What you need to know about the impact of climate change on hardwood trees
Posted On July 19, 2021
Hardwood trees, particularly those with large populations, are among the most valuable trees in Australia.
As Australia experiences a severe drought, the number of them is expected to fall dramatically.
The World Heritage Committee says the impact on hardwoods is the most serious concern.
A recent study from the University of New South Wales estimated that a 7cm increase in temperature over the next 30 years could have a negative impact on the survival of some trees.
Hardwood forests in Australia have been affected by climate change for thousands of years.
A study from 2016 found that climate change has already reduced the survival rate of hardwood forests across Australia by 20% and is expected increase the number by more than 80%.
The study estimates that a decrease of 1.5cm of temperature would mean about 1.1 million trees would be lost.
A 6cm increase would mean between 3.7 and 8.6 million trees are lost.
The report also warns that the effects of climate-change on Australia’s timber industry are far-reaching.
Australia has about 1,500 hardwood species.
The Australian Institute of Forest Research (AIFR) estimates that as many as a third of the world’s hardwood forest species may disappear by 2100.
Australia is the largest importer of hardwoods in the world, accounting for more than 50% of the global supply.
But the report warns that climate-related stressors such as increased temperatures and reduced rainfall could cause hardwood losses to accelerate.
Australia’s forestry industry has suffered a significant loss of biodiversity.
This is due to the removal of native trees and the rapid decline of the native trees that once dominated the forests, according to the report.
Some native species have already disappeared or are now threatened by climate-induced fires.
Other native species are threatened by changes in soil chemistry, and their habitats have been altered by land-use changes.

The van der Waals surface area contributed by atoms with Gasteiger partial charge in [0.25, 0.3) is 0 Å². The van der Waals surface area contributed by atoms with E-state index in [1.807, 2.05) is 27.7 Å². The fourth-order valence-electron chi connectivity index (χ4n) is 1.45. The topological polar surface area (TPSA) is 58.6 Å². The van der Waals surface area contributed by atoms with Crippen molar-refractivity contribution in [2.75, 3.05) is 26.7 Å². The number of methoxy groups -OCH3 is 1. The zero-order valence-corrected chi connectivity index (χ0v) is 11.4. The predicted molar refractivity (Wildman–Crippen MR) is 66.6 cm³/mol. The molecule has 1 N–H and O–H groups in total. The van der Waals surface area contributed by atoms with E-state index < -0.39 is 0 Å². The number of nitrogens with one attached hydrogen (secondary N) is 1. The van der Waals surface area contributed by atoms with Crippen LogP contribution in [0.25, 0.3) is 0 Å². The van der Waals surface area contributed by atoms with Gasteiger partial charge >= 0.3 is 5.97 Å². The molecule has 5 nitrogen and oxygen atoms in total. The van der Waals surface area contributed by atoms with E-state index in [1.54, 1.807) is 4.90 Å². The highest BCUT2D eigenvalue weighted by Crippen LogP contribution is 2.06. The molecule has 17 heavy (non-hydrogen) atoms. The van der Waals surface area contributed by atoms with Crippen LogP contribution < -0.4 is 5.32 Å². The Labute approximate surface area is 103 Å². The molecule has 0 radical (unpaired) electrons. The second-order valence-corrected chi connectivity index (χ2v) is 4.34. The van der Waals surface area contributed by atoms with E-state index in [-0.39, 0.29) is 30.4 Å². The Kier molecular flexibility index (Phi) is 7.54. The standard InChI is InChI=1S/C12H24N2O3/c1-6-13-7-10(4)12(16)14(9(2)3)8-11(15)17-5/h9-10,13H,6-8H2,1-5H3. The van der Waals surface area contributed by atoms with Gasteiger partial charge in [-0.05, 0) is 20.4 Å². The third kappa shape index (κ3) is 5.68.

The impact of future climate change in Australia could be even greater.
In the Northern Territory, the impacts of climate on hardtrees are already being felt, as the Australian Environment Department recently reported that some native trees were declining in size.
“The [NT] NT government has been very proactive in trying to manage the situation.
They’ve been working with the Forestry Department to manage native species and we’ve also been working closely with the Australian Conservation Foundation to manage indigenous species in the area,” said John Williams, head of the NT department of forestry.
“In addition, they’ve been monitoring our native trees, which have been increasing in number, so they’re not all disappearing.”
Some native trees in the NT are threatened with extinction.
But this is not the only threat.
As temperatures rise, the risk of fires increasing is also increasing.
The Environment Protection Agency says the risk from climate change is “very real”, with the risk for the fires in the Northern Territories increasing by 1.4 times over the past 30 years.
“A warmer climate will lead to more bushfires and more drought and the worst of it will be on fire-prone areas like the NT,” said Dr Paul McVey, an expert in fire and climate change.
“We’re already seeing that the fires are now being burnt more frequently and hotter than they were a couple of years ago.”
The Northern Territory government has also reported a spike in fire activity, with fire danger levels rising across the country.
“There is a very high level of fire risk in the bush,” McVay said.
“You have areas that are in very hot, dry conditions where the risk to people is extremely high.”
The Department of the Environment is aware of the impact that climate could have on hard-wood forests and is trying to keep the population in check, but is also concerned that if the damage to forests continues, it will damage the environment.
“It’s an issue that we can’t ignore,” said the department’s director of environment and conservation, Dr Steve Anderson.
“If we continue to have a fire season, it’ll be worse than ever, and we’ll be reducing the numbers of species that live there.”
Climate change has caused changes in the landscape of the Northern Australian rainforest.
Trees that were once a source of income and food for millions of people have been stripped of their carbon and are now vulnerable to disease and destruction.
The government says climate change will make it harder for native species to recover.
The environment department is working with government agencies to ensure that all existing hardwood areas are protected, and the agency is also working to find new ways to manage natural areas.
The Northern Australian Government has established a National Fire Management Centre in the city of Hobart to coordinate all firefighting operations, and is looking to the region to help manage the fire threat in the region.
The National Fire Service is also being updated to include climate change into its operational planning.